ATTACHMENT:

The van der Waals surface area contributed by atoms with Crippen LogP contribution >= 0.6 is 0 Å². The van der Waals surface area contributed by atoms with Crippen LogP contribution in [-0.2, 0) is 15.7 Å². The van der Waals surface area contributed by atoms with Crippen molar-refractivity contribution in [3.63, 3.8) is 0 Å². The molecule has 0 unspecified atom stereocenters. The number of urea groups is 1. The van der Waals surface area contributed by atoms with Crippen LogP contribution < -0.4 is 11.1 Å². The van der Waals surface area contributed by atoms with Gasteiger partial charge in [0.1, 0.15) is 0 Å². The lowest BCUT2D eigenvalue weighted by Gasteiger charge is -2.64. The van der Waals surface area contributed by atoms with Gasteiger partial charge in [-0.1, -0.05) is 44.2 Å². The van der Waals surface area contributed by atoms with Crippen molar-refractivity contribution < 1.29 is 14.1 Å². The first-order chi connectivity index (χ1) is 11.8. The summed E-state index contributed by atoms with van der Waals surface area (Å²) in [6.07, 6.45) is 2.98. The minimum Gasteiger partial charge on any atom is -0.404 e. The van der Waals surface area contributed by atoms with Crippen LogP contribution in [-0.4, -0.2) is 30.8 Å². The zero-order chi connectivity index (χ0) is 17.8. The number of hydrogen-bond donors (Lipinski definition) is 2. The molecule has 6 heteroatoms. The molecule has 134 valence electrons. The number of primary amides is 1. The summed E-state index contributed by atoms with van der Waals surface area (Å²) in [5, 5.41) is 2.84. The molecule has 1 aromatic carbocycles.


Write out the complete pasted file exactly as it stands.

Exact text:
The van der Waals surface area contributed by atoms with Crippen LogP contribution >= 0.6 is 0 Å². The van der Waals surface area contributed by atoms with Crippen LogP contribution in [-0.2, 0) is 15.7 Å². The van der Waals surface area contributed by atoms with Crippen molar-refractivity contribution in [3.63, 3.8) is 0 Å². The molecule has 0 unspecified atom stereocenters. The number of urea groups is 1. The van der Waals surface area contributed by atoms with Crippen LogP contribution < -0.4 is 11.1 Å². The van der Waals surface area contributed by atoms with Gasteiger partial charge in [0.1, 0.15) is 0 Å². The lowest BCUT2D eigenvalue weighted by Gasteiger charge is -2.64. The van der Waals surface area contributed by atoms with Gasteiger partial charge in [-0.1, -0.05) is 44.2 Å². The van der Waals surface area contributed by atoms with Crippen molar-refractivity contribution < 1.29 is 14.1 Å². The first-order chi connectivity index (χ1) is 11.8. The summed E-state index contributed by atoms with van der Waals surface area (Å²) in [6.07, 6.45) is 2.98. The minimum Gasteiger partial charge on any atom is -0.404 e. The van der Waals surface area contributed by atoms with Crippen LogP contribution in [-0.4, -0.2) is 30.8 Å². The zero-order chi connectivity index (χ0) is 17.8. The number of hydrogen-bond donors (Lipinski definition) is 2. The molecule has 6 heteroatoms. The molecule has 134 valence electrons. The number of primary amides is 1. The summed E-state index contributed by atoms with van der Waals surface area (Å²) in [5, 5.41) is 2.84. The molecule has 1 aromatic carbocycles.